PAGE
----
Most blessed are the rich

Posted in Other , Africa | 15-Apr-04 | Author: Robert Guest| Source: International Herald Tribune

South Africa

LONDON - Apartheid was beyond parody. Black and white South Africans were ordered by law to live separately, but whites employed millions of blacks to clean their houses, cut their lawns and nurse their children. Inequality before the law produced cruel absurdities. On one occasion, a black woman was convicted of the heinous crime of interracial sex and jailed, while her white lover was acquitted because the only evidence against him was the black woman's confession.

It is now 10 years since the old white racist regime surrendered power, and South Africa is a freer, happier place for its passing. The country held its third proper election on Wednesday, at which all adults were allowed to vote, regardless of skin color. The vote passed with little violence, and exit polls showed the ruling African National Congress (ANC) on course for another huge majority.

Democracy is thriving in South Africa. The ANC wins elections because it is genuinely popular, thanks partly to its history as a liberation movement and partly to its efforts to provide piped water, better housing and other benefits for the poor.

Though it faces no serious parliamentary opposition, there are other checks and balances: a critical press, vociferous single-issue campaigners such as those who recently shamed the government into distributing anti-AIDS drugs, and an impartial judiciary whose rulings are obeyed. Ten years ago, many thought South Africa would collapse into civil war. Now it is so stable that Western countries no longer bother to send monitors to assess its elections.

But the fruits of freedom have not been equally shared. The richest quarter of blacks have seen their incomes jump by 30 percent in the last decade, as the government and private firms have rushed to hire the brightest and best-educated. But the bottom 45 percent of blacks are some 10 percent poorer than they were 10 years ago, largely because they are more likely to be jobless. The unemployment rate among black South Africans is a staggering 50 percent.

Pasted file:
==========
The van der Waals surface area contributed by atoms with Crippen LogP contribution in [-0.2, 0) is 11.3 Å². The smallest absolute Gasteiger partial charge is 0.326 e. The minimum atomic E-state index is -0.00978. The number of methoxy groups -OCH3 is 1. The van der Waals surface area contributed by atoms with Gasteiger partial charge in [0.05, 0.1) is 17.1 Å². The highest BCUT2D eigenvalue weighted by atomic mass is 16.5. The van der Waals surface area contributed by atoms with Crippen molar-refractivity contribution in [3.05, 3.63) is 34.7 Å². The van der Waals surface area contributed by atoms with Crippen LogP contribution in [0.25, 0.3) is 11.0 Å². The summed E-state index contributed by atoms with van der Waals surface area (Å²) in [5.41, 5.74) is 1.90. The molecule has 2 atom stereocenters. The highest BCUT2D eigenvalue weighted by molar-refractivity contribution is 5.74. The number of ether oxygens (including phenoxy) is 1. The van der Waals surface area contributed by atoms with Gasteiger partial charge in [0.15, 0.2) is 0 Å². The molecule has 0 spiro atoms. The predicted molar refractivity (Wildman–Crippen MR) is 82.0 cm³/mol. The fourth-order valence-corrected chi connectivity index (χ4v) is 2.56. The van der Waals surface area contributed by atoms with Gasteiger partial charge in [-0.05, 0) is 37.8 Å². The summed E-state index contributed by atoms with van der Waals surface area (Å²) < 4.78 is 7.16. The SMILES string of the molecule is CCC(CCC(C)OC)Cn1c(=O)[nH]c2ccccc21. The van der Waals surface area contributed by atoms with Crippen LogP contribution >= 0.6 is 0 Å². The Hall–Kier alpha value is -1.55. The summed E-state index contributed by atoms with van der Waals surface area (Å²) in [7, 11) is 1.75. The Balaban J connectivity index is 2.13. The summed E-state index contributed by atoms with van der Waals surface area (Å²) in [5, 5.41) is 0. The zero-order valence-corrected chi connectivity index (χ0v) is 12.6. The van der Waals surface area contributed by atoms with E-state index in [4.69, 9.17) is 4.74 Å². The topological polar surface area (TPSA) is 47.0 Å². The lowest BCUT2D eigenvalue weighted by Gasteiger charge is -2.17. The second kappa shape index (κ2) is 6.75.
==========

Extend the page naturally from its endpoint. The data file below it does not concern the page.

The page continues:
What the country needs is rapid growth, of the sort that has made life so much better in East Asia. That is not the government's priority, however; it is more interested in redistribution. And not of the conventional type, from rich to poor, but from white to black. Given South Africa's history, that might sound like the same thing, but it is not.

Under President Thabo Mbeki, who took over from Nelson Mandela five years ago and is likely to remain in charge until 2009, the country now has the most extreme "affirmative action" program anywhere. Firms are obliged to try to make their workforce look like South Africa: i.e., 75 percent black, 50 percent female, and so on, at all levels, from floorsweeper to director. Given the desperate shortage of black skills - only one chartered accountant in 80 is black - this is difficult. To attract blacks with sought-after skills, firms have to pay them substantially more than similarly qualified whites.

Black-owned firms are given a leg up when tendering for government contracts: They can charge more and still get the job. This is great for blacks who own construction firms, but it means that the government's public-works budget does not stretch as far as it should. Because it pays contractors more than it has to, it ends up providing fewer homes, water pipes and clinics for the needy.

Mbeki is also trying to promote black share ownership. Different plans are mooted for different industries, but the general aim is that about a quarter of South African shares should be in black hands by 2010. Firms figure they have no choice but to cooperate, so they are handing over large chunks of their operations, at deep discounts, usually to senior members of the ruling party or their relatives.

A handful of well-connected black tycoons has grown startlingly wealthy with minimal effort. Most other people are losing out, because the process makes South Africa a far less appealing place to do business. Investors stay away for fear of what practically amounts to expropriation, and the people they might have employed stay jobless. The president's outspoken brother, Moeletsi Mbeki, frets, "We are taking politically connected people and giving them assets which, in the first instance, they don't know how to manage."

In many African countries, the richest man is the president. South Africa is different: there is no hint of sleaze about its head of state. But he has created a system where it is perfectly legal to leverage political influence into wealth. Elsewhere, this would be called corruption. In South Africa, it is called "black empowerment," but it is mostly the already-powerful who are empowered.

Robert Guest is The Economist's Africa editor. His new book, "The Shackled Continent: Africa's Past, Present and Future," will be published by Macmillan this week.

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